World War I marked a major turn in the history of the world. It deconstructed the lives of nations and individuals. Helplessness, uncertainty, pain, insecurity. But also patriotism, hope and longing. These emotions were always present in WWI.
This permanent exhibition on Latvians in World War I embraces emotions and creates awareness of WWI and its consequences, both nationally and worldwide. The design team was challenged by the amount of exhibition content and the degree to which they wanted visitors to be emotionally present.
The exhibition design concept is deconstruction, communicated metaphorically through stylized boxes of ammunition irregularly arranged to create passages of frontline trenches. The trenches intuitively and emotionally lead visitors through the exploration of content, endlessly turning left and right and causing an altered perception of time and uncertainty of what will happen around the corner.
Historical exhibits that silently keep memories and stories within them are exhibited in the ammunition boxes. There is no emotional boundary between visitors and exhibits due to the use of invisible Groglass glass. Weapons stand as if they can once again serve.
Short movies visualize specific stories of certain exhibits while embedded touchscreen monitors give in-depth information on specific themes and illustrated maps detail the course of war. Animated large-scale audio-visual projections introduce and end the exhibition by giving a strong emotional and intellectual message.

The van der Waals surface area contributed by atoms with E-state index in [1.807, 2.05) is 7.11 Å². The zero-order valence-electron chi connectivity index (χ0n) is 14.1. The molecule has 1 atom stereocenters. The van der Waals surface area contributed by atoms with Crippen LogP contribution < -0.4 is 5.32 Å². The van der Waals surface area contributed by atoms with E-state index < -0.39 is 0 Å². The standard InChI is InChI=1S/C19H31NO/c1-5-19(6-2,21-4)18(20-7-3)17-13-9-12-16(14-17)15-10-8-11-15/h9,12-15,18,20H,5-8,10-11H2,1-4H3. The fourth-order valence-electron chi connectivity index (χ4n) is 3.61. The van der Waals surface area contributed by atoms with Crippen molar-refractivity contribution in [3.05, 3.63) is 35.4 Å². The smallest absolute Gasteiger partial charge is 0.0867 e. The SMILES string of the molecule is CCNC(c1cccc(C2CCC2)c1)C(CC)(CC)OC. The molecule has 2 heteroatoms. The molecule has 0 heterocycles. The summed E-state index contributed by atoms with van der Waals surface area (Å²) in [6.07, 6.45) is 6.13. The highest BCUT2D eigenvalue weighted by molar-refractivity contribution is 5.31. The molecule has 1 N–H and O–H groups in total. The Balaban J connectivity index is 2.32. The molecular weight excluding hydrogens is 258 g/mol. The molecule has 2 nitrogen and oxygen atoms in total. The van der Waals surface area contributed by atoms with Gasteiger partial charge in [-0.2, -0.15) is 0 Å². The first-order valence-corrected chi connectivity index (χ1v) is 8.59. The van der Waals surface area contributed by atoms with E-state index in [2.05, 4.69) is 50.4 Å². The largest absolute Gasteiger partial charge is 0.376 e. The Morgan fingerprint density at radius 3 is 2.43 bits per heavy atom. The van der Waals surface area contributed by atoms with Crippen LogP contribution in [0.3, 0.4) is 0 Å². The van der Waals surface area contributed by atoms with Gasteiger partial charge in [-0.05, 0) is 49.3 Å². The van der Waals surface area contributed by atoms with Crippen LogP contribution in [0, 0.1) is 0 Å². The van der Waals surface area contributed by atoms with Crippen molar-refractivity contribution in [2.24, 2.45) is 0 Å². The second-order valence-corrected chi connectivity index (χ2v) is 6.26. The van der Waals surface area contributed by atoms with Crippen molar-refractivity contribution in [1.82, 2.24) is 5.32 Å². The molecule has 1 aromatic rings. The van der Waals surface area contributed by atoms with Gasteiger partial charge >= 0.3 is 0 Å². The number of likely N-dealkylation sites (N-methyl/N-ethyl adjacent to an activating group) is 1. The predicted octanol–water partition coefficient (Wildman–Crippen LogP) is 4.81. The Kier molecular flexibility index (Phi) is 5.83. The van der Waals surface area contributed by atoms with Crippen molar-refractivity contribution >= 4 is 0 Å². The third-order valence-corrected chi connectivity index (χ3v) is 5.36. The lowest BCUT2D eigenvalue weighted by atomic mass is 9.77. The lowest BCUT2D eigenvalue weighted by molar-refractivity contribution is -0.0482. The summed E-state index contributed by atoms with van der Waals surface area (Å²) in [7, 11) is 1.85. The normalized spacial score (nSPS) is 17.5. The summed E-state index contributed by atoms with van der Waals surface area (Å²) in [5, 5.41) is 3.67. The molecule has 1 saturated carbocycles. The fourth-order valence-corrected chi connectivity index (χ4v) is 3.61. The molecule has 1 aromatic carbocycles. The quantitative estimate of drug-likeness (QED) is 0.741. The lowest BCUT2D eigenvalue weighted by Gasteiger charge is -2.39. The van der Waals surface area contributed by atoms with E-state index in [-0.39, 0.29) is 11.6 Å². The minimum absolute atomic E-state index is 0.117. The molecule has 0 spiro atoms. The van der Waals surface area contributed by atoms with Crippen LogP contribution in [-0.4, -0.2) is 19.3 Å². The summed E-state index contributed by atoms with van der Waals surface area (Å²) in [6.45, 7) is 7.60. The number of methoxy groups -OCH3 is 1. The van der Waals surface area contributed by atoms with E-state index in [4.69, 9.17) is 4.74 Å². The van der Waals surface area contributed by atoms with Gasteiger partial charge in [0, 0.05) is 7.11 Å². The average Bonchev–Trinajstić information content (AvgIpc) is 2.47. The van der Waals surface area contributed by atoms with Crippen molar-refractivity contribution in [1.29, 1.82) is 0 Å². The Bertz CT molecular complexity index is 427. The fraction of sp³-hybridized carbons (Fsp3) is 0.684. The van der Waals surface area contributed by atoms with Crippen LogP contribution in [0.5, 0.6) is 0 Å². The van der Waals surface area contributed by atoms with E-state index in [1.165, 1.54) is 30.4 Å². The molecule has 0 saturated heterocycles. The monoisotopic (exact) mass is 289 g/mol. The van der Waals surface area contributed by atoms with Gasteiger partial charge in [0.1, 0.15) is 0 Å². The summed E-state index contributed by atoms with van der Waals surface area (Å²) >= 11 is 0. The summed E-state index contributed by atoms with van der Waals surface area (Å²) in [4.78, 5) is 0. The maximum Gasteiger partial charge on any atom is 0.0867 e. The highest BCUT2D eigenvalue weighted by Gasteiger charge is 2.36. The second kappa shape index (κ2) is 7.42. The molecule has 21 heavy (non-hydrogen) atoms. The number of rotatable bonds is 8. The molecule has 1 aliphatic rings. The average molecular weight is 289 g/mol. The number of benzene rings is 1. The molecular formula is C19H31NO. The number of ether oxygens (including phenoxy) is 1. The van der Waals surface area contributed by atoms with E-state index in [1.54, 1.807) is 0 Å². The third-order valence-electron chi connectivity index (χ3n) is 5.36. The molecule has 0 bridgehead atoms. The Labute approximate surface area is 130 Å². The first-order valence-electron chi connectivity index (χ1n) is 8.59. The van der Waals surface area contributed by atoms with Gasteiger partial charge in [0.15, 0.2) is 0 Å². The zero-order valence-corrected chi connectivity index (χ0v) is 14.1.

The grey color dominates to symbolize sorrow and melancholy, with thematic accents of revolutionary red and uniform khaki. Lighting plays an important role to create the feeling of the frontline. Sounds and songs create additional levels of narrative, for example, soldiers sing about their daily lives as visitors explore the related content. The changing floor level symbolizes the feeling of instability and uncertainty that war brought.
Holgers Elers (lead designer, technical); Inguna Elere (lead designer, graphic design); Dagnija Balode (project manager); Girts Arajs, Martins Vitols, Laura Lorence, Antonijs Laksa, Charly Bloedel (designers); Madara Jansone (assistant)
4,090 sq ft